US 4026675 A
A heat exchanger for a nuclear reactor of the cavern type comprises a double walled vessel disposed within a steel liner. The vessel contains a large number of reaction tubes provided with a catalyst through which the material to be reformed flows. The outlet pipes of the reaction tubes act as a heat exchanger in the outer space of the vessel, which is filled with water. The vessel rests upon a bracket on the lower part of the liner, and the space between the liner and vessel in the region of the bracket is sealed by a double flange structure. At the top of the vessel, seal is effected by a cover, membrane ring, and a double flange arrangement. The annular space between the liner and vessel is sealed by a packing against the recycle gas nozzle leading from the interior of the vessel.
1. Heat exchanger for a cavern-type nuclear reactor comprising
a. a vertically disposed double-walled vessel in which the walls are spaced from each other and provided with an inlet and outlet for the outer vessel space,
b. a plurality of reaction tubes within the inner space of said vessel, said tubes containing a gas-reforming catalyst through which material to be reformed flows,
c. a metallic liner for the outside of said vessel providing an annular space therebetween,
d. a bottom and a top cover for said vessel,
e. catalyst-free inlet and outlet pipes for said reaction tubes entering said vessel through said bottom and top cover respectively,
f. said outlet pipes passing through the lower double-walled vessel space to serve as a heat exchanger for same,
g. vertically spaced inlet and outlet for the inner vessel space constituting recycle gas nozzles, and
h. packing between the outer wall of said vessel and said liner for sealing said annular space against recycle gas flowing through said nozzles.
2. Heat exchanger as claimed in claim 1, comprising
a. a bracket constituting part of said liner on which said vessel rests, and
b. means associated with said bracket for providing a seal between said liner and said vessel.
3. Heat exchanger as claimed in claim 1, comprising
a. a membrane secured to the upper end of the outer vessel wall,
b. a hood secured at one end to the upper end of said metallic liner, and
c. a secure connection between the other end of said hood and said membrane, thereby to seal the upper end of the space between the liner and the vessel.
4. Heat exchanger as claimed in claim 3, comprising
a. a forked extension on the upper end of said liner,
b. a flange on each end portion of said extension,
c. a flange on said cover securely connected to the outer flange of said fork, and
d. a flange on said hood securely connected to the inner flange of said fork.
5. Heat exchanger as claimed in claim 1, in which double seals are provided at opposite ends of said liner and adjacent vessel parts.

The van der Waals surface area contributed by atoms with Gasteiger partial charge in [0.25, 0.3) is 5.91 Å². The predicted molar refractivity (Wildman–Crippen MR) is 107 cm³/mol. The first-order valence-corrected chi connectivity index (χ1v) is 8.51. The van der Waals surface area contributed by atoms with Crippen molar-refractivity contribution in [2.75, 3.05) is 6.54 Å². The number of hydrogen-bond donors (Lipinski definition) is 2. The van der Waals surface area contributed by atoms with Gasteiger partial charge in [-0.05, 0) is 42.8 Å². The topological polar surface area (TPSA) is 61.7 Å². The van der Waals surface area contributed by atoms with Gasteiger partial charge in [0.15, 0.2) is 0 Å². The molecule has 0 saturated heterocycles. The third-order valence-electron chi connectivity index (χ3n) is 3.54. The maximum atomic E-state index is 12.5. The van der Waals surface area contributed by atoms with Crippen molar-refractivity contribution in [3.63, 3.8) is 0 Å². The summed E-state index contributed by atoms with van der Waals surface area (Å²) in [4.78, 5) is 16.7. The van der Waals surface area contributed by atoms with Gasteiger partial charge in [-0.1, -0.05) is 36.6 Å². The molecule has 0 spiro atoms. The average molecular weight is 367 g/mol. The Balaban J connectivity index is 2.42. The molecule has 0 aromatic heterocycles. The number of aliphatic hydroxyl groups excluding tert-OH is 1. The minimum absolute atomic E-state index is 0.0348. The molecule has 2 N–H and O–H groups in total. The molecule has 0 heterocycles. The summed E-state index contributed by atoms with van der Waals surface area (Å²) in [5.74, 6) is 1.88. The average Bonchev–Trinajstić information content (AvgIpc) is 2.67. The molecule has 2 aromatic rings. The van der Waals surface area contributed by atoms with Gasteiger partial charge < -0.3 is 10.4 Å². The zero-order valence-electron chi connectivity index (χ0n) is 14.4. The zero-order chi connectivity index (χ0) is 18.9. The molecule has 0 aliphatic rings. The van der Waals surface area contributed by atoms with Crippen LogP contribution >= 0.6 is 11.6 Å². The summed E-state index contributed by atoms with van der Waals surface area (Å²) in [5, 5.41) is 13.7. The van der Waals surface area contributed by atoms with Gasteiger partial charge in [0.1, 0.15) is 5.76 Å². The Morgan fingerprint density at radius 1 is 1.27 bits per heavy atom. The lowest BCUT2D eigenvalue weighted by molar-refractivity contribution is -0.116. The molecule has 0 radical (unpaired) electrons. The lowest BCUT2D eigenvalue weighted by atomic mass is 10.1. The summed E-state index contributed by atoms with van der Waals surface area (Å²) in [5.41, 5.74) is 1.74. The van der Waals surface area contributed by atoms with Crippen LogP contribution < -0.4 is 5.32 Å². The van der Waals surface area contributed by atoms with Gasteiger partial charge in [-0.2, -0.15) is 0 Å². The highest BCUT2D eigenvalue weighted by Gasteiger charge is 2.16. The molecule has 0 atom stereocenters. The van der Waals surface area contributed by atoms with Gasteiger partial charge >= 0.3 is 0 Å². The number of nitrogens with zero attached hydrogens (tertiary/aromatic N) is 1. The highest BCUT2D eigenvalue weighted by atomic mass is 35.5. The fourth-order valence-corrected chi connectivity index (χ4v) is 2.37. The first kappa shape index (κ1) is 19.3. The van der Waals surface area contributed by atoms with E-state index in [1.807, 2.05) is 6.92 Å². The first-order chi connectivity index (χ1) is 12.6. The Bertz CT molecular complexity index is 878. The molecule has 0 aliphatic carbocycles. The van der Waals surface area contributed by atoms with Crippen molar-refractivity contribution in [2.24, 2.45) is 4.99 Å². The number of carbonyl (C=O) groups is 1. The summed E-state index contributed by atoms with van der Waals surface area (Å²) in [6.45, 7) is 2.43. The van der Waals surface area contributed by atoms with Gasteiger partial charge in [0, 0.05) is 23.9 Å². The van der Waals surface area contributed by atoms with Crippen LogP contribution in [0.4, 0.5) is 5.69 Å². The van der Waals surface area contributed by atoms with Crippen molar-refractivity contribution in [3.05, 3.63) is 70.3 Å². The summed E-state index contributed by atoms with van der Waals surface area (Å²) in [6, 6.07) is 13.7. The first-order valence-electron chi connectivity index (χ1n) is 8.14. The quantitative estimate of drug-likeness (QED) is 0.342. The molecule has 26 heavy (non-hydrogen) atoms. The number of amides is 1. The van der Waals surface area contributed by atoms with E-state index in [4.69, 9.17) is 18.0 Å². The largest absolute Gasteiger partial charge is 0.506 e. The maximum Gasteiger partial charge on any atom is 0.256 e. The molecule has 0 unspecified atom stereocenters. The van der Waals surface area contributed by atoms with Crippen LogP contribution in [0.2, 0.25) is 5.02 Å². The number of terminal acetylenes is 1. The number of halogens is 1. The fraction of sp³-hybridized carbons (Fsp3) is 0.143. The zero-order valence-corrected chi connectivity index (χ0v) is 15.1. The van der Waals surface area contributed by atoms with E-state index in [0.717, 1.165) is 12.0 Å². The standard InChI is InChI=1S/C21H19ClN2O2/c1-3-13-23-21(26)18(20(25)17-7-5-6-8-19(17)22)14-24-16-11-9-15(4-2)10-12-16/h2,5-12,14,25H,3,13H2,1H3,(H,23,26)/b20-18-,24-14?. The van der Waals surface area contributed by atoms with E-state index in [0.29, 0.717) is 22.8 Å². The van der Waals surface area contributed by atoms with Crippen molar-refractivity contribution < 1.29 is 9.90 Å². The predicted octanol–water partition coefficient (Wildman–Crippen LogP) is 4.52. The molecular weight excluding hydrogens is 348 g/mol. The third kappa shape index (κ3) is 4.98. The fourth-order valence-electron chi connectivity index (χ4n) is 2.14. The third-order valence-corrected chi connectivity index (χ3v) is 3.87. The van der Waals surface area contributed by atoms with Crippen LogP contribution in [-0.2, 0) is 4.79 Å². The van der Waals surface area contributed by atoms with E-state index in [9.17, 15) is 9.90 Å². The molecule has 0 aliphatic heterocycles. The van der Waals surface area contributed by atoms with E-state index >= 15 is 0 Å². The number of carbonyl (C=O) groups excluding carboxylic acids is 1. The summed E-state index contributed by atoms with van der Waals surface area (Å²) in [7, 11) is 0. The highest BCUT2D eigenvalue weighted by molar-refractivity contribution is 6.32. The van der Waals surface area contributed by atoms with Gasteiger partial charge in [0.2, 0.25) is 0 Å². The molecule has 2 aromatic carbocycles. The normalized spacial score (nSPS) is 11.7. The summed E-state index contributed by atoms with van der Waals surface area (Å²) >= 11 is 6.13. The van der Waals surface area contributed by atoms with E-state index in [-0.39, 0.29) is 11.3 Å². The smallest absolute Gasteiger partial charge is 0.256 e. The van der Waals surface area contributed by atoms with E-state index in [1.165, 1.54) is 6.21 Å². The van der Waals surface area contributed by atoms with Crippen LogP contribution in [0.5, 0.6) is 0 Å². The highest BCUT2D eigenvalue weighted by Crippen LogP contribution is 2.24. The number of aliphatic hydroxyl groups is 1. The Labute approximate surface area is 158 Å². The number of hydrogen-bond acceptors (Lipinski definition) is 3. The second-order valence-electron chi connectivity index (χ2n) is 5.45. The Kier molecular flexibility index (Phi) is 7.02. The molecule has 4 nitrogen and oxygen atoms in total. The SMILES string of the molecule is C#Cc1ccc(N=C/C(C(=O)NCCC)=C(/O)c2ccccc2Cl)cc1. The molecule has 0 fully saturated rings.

The invention concerns a heat exchanger which is to be installed in a nuclear reactor of the cavern type, the heat exchanger being located in a cavern with an impermeable steel liner, and having a large number of reaction tubes filled with reforming catalyst. The material to be subjected to reforming, mostly hydrocarbons, flows through this reforming catalyst. The reaction tubes are heated by the reactor recycle gas.
Heat exchangers of the type mentioned utilize the waste heat of a nuclear reactor in order to carry out chemical processes. With such heat exchangers, it is necessary to take into consideration the mode of operation of the catalytic high-temperature reaction and to conform to the safety specifications for installations with high-temperature nuclear reactors.
It is known that the nuclear fuel elements of a nuclear reactor are cooled with fluid, for example helium. The cooling fluid attains a temperature of 950 is then withdrawn from the reactor where its temperature is lowered to about 200 process fluids and then returned to the reactor core to be reheated.
The equipment in which the recycle gas circulates must be doubly protected against leakage toward the outside, since it inevitably contains a certain quantity of radioactive substances.
As is commonly known, the equipment that transfers the waste heat of the nuclear reactor, the heat exchanger, is arranged radially in caverns in the pre-stressed concrete that surrounds the nuclear reactor core. The caverns have a steel lining, or liner, that has at least one cover plate above and below. Appropriate reaction tubes are arranged in the heat exchanger if the waste heat of the nuclear reactor is to be used for carrying out chemical processes. The reaction tubes for the endothermic catalytic high temperature reaction, for example methane reforming, are filled with catalyst pellets. The gas to be reformed passes downwardly through the reaction tubes and is simultaneously heated with the hot recycle gas in order to maintain the endothermic reaction. Differing film and heat transfer coefficients occur inevitably because of irregularities in the catalyst filling and differing reaction rates and gas velocities.